The quick turn to the quarterback and slight pause before a burst inside on the cross forces the linebacker to open his hips outside and break on the stop route as Campanaro begins his break on the cross. The separation Campanaro gets with this double-move is fantastic and he earns another 10 on the play for a gain of 12. As you can see, double moves aren’t only for single coverage.
Here’s one of the better routes you’ll see where the receiver doesn’t earn the target, but gets open against two zone defenders with a pattern that is essentially a "triple move," on this red zone play at the N.C. State 11 in the third quarter.
Campanaro is the inside trips man near the right hash and three yards behind the line of scrimmage. The outside linebacker and safety are split six yards deep and book-ending the hash.
Campanaro makes the first part of the route look like a button hook between the two defenders. His burst off the line forces both defenders to drop and it gives Campanaro a cushion to work with.
He then turns up field as if he’s running a hook-and-go between the defenders to the end zone. However, he’s actually running another route that breaks inside.
It’s no accident that Campanaro targeted the area between the two zone defenders.
He wants to force both men to react on the play. Pressure in the pocket gets to quarterback Tanner Price and Campanaro isn’t targeted on the play, but it doesn’t take away from how well-crafted the route is.
This triple move sets up a route later in the quarter from a 2x2 receiver, 10-personnel shotgun set. Campanaro is slot left, the outside linebacker is three yards over top to the inside, and the defensive back also has inside shade 12 yards off the line of scrimmage. This time Campanaro sells the shallow cross during his stem, baits the outside linebacker, and then drifts behind this shallow defender to break on a deeper cross at the 35 for an 11-yard gain. This is now four different ways Campanaro has sold a crossing route against zone coverage in one game.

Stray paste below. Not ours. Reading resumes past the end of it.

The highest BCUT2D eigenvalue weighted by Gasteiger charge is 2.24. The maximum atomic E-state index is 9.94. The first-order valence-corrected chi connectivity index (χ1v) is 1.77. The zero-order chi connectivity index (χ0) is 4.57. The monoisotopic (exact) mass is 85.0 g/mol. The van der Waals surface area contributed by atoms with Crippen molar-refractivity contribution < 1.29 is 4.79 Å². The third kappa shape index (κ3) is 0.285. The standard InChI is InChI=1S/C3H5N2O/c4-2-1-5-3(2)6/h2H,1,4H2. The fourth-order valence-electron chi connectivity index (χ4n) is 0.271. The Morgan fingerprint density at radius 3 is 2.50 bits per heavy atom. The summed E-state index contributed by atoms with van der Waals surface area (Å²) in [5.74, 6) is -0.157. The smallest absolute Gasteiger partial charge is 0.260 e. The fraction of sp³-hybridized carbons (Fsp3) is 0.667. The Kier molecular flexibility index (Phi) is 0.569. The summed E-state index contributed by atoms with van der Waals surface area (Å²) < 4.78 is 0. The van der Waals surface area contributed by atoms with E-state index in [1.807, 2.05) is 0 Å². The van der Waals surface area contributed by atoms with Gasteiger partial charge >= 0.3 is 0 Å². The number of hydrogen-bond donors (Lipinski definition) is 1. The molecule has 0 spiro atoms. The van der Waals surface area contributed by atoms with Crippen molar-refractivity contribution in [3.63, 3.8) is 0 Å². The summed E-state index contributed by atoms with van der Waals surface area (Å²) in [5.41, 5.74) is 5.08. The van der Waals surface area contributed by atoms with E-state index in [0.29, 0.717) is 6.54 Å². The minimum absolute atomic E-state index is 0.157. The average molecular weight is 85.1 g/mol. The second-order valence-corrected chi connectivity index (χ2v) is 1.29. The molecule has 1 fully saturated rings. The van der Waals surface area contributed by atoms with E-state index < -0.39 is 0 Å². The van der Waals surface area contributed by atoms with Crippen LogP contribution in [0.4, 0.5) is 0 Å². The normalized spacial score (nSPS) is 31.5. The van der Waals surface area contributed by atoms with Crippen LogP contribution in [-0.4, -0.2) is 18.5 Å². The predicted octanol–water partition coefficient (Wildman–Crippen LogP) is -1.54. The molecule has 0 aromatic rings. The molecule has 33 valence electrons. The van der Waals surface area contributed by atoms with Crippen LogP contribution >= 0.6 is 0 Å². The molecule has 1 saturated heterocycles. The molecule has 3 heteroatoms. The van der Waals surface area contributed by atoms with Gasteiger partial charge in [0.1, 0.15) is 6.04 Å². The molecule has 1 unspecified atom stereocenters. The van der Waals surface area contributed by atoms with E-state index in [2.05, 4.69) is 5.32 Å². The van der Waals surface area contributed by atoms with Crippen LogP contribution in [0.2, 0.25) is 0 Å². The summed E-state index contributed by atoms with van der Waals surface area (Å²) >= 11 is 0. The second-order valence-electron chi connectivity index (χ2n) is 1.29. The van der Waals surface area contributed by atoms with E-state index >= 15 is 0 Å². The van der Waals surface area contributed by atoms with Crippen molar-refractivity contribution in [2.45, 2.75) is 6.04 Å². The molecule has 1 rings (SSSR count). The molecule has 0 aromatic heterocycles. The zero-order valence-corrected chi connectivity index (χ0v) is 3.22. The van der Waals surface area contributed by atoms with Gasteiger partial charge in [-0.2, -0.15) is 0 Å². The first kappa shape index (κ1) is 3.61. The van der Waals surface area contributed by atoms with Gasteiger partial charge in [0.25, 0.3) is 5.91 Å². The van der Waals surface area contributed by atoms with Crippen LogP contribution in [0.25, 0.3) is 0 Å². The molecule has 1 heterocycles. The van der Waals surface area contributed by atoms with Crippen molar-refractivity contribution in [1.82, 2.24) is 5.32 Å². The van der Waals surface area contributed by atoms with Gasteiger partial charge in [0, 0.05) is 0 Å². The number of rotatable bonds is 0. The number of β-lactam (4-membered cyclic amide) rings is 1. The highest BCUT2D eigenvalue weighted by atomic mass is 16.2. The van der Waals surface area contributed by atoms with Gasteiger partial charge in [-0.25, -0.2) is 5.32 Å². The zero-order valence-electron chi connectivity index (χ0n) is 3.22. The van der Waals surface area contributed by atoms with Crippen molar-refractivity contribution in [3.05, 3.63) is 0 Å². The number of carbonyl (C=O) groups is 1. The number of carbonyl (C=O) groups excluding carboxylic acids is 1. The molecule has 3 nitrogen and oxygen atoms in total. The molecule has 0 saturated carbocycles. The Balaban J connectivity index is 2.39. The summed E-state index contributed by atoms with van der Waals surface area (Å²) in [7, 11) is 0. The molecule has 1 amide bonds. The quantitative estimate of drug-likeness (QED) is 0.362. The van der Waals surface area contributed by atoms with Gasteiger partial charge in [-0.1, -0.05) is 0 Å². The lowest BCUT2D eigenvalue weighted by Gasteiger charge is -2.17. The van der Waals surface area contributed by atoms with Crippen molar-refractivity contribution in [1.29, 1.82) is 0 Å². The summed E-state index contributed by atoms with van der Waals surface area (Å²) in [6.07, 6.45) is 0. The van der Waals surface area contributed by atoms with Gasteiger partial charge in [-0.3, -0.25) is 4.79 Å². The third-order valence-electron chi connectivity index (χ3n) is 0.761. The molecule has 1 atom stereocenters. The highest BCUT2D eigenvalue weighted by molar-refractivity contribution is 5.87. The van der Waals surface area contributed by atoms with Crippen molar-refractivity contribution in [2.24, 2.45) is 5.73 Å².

Instead of pressuring the two defenders to react in the same direction, Campanaro has widened the zone by forcing the linebacker to step up and the safety to see this potential shallow zone and maintain his depth.
When a receiver has this many ways to get open with one route, it’s far more difficult to anticipate a double move on any route that begins in the shallow zone.
This touchdown on third-and-goal from the N.C. State 10 with 0:11 in the half from a 2x2 empty shotgun is a route that my dad taught me in the backyard when I was three-years-old. It's simple, but the execution is elegant.
Campanaro is slot left facing the outside linebacker five yards off the line of scrimmage and shading inside. The N.C. State safety is over the top at seven yards. Once again, it’s all about the fast pace of the stem that contrasts the first move -- the stop route.
The change of fast movement to a sudden stop will force all but the very best to react. The stem is run between the defenders, forcing both to react as Campanaro sells the stop route just long enough to draw the defenders from their spots. This opens the middle of the end zone for the post and an easy catch over the shoulder for the score.
This receiver class that is not only jam-packed with talent, but loaded with potential slot wideouts. That might deflate Campanaro’s draft value. However, I don’t see many college receivers demonstrate this type of craftiness with zone coverage that also possess his athleticism.
Campanaro is one of the least-mentioned receivers in this draft. If paired with a team that wants the slot receiver as a primary weapon, Campanaro could be a bargain as one of the most surprising early producers in this talented group.
Matt Waldman authors the Rookie Scouting Portfolio. Pre-order the RSP now for it's publication on April 1. If you’re a fantasy owner the 56-page Post-Draft Add-on comes with the 2012 – 2014 RSPs at no additional charge and available for download within a week after the NFL Draft. Best of all, 10 percent of every sale is donated to Darkness to Light to combat sexual abuse. You can purchase past editions of the Rookie Scouting Portfolio (2006-2013) for just $9.95 apiece.